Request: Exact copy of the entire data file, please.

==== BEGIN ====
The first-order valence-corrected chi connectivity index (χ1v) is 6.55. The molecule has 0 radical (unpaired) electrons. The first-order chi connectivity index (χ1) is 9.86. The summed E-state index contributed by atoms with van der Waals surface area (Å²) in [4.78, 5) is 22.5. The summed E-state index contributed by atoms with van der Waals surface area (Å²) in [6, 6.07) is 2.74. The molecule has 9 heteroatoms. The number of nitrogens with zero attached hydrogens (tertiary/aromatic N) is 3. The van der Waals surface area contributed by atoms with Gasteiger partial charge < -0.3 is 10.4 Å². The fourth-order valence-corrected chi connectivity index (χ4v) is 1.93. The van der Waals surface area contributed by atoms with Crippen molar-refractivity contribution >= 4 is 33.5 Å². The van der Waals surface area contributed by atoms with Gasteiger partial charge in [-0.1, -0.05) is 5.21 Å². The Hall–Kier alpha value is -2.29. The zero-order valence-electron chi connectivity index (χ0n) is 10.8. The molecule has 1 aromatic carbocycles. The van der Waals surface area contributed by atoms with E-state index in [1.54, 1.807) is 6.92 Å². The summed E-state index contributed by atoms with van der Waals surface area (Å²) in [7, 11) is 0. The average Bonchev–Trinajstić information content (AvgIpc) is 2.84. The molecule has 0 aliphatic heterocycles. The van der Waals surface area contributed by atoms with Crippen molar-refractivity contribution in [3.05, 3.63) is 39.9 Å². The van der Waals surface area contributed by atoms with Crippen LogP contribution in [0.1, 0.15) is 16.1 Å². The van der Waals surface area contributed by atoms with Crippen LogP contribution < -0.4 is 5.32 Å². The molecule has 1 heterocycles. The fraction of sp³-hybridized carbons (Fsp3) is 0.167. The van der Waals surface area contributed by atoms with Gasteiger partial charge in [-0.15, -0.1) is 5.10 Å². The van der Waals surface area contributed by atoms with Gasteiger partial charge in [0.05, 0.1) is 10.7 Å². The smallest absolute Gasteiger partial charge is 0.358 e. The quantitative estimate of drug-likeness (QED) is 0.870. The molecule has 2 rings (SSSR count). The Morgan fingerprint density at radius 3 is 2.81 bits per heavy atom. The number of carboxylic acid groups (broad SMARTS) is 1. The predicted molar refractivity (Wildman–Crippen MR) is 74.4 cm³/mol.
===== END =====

The first-order valence-corrected chi connectivity index (χ1v) is 6.55. The molecule has 0 radical (unpaired) electrons. The first-order chi connectivity index (χ1) is 9.86. The summed E-state index contributed by atoms with van der Waals surface area (Å²) in [4.78, 5) is 22.5. The summed E-state index contributed by atoms with van der Waals surface area (Å²) in [6, 6.07) is 2.74. The molecule has 9 heteroatoms. The number of nitrogens with zero attached hydrogens (tertiary/aromatic N) is 3. The van der Waals surface area contributed by atoms with Gasteiger partial charge < -0.3 is 10.4 Å². The fourth-order valence-corrected chi connectivity index (χ4v) is 1.93. The van der Waals surface area contributed by atoms with Crippen molar-refractivity contribution >= 4 is 33.5 Å². The van der Waals surface area contributed by atoms with Gasteiger partial charge in [-0.1, -0.05) is 5.21 Å². The Hall–Kier alpha value is -2.29. The zero-order valence-electron chi connectivity index (χ0n) is 10.8. The molecule has 1 aromatic carbocycles. The van der Waals surface area contributed by atoms with E-state index in [1.54, 1.807) is 6.92 Å². The summed E-state index contributed by atoms with van der Waals surface area (Å²) in [7, 11) is 0. The average Bonchev–Trinajstić information content (AvgIpc) is 2.84. The molecule has 0 aliphatic heterocycles. The van der Waals surface area contributed by atoms with Crippen molar-refractivity contribution in [3.05, 3.63) is 39.9 Å². The van der Waals surface area contributed by atoms with Crippen LogP contribution in [0.1, 0.15) is 16.1 Å². The van der Waals surface area contributed by atoms with Crippen LogP contribution < -0.4 is 5.32 Å². The molecule has 1 heterocycles. The fraction of sp³-hybridized carbons (Fsp3) is 0.167. The van der Waals surface area contributed by atoms with Gasteiger partial charge in [-0.15, -0.1) is 5.10 Å². The van der Waals surface area contributed by atoms with Gasteiger partial charge in [0.05, 0.1) is 10.7 Å². The smallest absolute Gasteiger partial charge is 0.358 e. The quantitative estimate of drug-likeness (QED) is 0.870. The molecule has 2 rings (SSSR count). The Morgan fingerprint density at radius 3 is 2.81 bits per heavy atom. The number of carboxylic acid groups (broad SMARTS) is 1. The predicted molar refractivity (Wildman–Crippen MR) is 74.4 cm³/mol.